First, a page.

The Great Smokies
From Natural Habitat to National Park
Seeking a taste of unspoiled wilderness, more than eight million people visit the Great Smoky Mountains National Park each year. Yet few probably realize what makes the park unusual: it was the result of efforts to reclaim wilderness rather than to protect undeveloped land.
The Smokies have, in fact, been a human habitat for 8,000 years, and that contact has molded the landscape as surely as natural forces have. In this book, Daniel S. Pierce examines land use in the Smokies over the centuries, describing the pageant of peoples who have inhabited these mountains and then focusing on the twentieth-century movement to create a national park.
Drawing on previously unexplored archival materials, Pierce presents the most balanced account available of the development of the park. He tells how park supporters set about raising money to buy the land—often from resistant timber companies—and describes the fierce infighting between wilderness advocates and tourism boosters over the shape the park would take. He also discloses the unfortunate human cost of the park’s creation: the displacement of the area’s inhabitants.
Pierce is especially insightful regarding the often-neglected history of the park since 1945. He looks at the problems caused by roadbuilding, tree blight, and air pollution that becomes trapped in the mountains’ natural haze. He also provides astute assessments of the Cades Cove restoration, the Fontana Lake road construction, and other recent developments involving the park.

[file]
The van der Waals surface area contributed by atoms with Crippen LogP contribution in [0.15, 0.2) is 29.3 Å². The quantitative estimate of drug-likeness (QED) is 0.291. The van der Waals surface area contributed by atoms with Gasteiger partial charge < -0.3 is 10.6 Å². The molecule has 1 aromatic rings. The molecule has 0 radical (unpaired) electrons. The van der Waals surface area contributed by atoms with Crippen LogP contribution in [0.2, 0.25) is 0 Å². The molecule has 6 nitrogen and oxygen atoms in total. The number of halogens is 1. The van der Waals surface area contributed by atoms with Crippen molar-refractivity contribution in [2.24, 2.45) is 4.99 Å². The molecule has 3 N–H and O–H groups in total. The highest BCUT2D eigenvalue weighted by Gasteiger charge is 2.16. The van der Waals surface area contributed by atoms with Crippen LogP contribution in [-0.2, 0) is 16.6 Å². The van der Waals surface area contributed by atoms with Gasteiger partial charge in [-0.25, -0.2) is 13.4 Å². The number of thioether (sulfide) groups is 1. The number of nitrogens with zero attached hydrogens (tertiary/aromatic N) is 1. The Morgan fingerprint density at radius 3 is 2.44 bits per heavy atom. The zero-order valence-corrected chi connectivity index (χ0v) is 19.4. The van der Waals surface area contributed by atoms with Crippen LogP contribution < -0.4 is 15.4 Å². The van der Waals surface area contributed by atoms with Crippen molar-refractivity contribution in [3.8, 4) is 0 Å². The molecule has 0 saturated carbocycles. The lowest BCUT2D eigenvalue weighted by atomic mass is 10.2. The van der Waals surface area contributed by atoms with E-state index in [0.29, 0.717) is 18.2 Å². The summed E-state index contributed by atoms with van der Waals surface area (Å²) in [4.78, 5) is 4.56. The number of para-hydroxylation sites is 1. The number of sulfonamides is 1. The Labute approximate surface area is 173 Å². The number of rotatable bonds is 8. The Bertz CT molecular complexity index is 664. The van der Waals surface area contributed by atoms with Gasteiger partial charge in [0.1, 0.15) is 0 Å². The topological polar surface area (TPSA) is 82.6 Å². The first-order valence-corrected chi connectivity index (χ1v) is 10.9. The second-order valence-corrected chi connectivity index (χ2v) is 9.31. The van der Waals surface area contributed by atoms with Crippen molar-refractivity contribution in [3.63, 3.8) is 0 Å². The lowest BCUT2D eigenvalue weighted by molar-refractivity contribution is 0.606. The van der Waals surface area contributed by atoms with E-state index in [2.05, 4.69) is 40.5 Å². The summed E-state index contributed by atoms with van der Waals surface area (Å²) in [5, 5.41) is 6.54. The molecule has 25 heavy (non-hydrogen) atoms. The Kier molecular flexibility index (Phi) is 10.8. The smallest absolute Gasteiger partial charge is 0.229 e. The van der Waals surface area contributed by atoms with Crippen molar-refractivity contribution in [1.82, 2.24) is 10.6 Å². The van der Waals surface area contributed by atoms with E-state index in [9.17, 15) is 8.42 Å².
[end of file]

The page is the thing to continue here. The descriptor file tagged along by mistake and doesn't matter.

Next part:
Full of outstanding photographs and boasting a breadth of coverage unmatched in other books of its kind, Great Smokies will help visitors better appreciate the wilderness experience they have sought. Pierce’s account makes us more aware of humanity’s long interaction with the land while capturing the spirit of those idealistic environmentalists who realized their vision to protect it.
The Author: Daniel S. Pierce teaches in the department of history and the humanities program at the University of North Carolina, Asheville, and is a contributor to The Tennessee Encyclopedia of History and Culture.